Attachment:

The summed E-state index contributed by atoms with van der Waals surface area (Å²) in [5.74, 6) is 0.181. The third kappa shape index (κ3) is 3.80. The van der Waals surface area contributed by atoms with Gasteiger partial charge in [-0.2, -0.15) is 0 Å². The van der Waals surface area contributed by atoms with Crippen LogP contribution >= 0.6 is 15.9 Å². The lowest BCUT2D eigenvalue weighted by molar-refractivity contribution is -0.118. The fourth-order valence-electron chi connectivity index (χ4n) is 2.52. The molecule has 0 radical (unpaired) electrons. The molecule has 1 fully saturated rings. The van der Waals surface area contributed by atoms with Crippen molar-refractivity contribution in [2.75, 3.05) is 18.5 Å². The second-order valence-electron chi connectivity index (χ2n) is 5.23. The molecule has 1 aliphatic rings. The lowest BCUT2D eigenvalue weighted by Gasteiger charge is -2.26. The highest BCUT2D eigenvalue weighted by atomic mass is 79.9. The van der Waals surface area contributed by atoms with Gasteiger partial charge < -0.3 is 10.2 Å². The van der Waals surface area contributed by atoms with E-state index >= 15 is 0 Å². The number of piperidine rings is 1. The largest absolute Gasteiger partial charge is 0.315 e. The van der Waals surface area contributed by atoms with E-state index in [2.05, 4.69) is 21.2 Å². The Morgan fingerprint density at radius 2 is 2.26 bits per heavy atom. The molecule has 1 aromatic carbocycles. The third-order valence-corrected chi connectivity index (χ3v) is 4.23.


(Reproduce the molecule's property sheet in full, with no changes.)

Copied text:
The summed E-state index contributed by atoms with van der Waals surface area (Å²) in [5.74, 6) is 0.181. The third kappa shape index (κ3) is 3.80. The van der Waals surface area contributed by atoms with Gasteiger partial charge in [-0.2, -0.15) is 0 Å². The van der Waals surface area contributed by atoms with Crippen LogP contribution >= 0.6 is 15.9 Å². The lowest BCUT2D eigenvalue weighted by molar-refractivity contribution is -0.118. The fourth-order valence-electron chi connectivity index (χ4n) is 2.52. The molecule has 0 radical (unpaired) electrons. The molecule has 1 fully saturated rings. The van der Waals surface area contributed by atoms with Crippen molar-refractivity contribution in [2.75, 3.05) is 18.5 Å². The second-order valence-electron chi connectivity index (χ2n) is 5.23. The molecule has 1 aliphatic rings. The lowest BCUT2D eigenvalue weighted by Gasteiger charge is -2.26. The highest BCUT2D eigenvalue weighted by atomic mass is 79.9. The van der Waals surface area contributed by atoms with Gasteiger partial charge < -0.3 is 10.2 Å². The van der Waals surface area contributed by atoms with E-state index >= 15 is 0 Å². The number of piperidine rings is 1. The largest absolute Gasteiger partial charge is 0.315 e. The van der Waals surface area contributed by atoms with E-state index in [2.05, 4.69) is 21.2 Å². The Morgan fingerprint density at radius 2 is 2.26 bits per heavy atom. The molecule has 1 aromatic carbocycles. The third-order valence-corrected chi connectivity index (χ3v) is 4.23.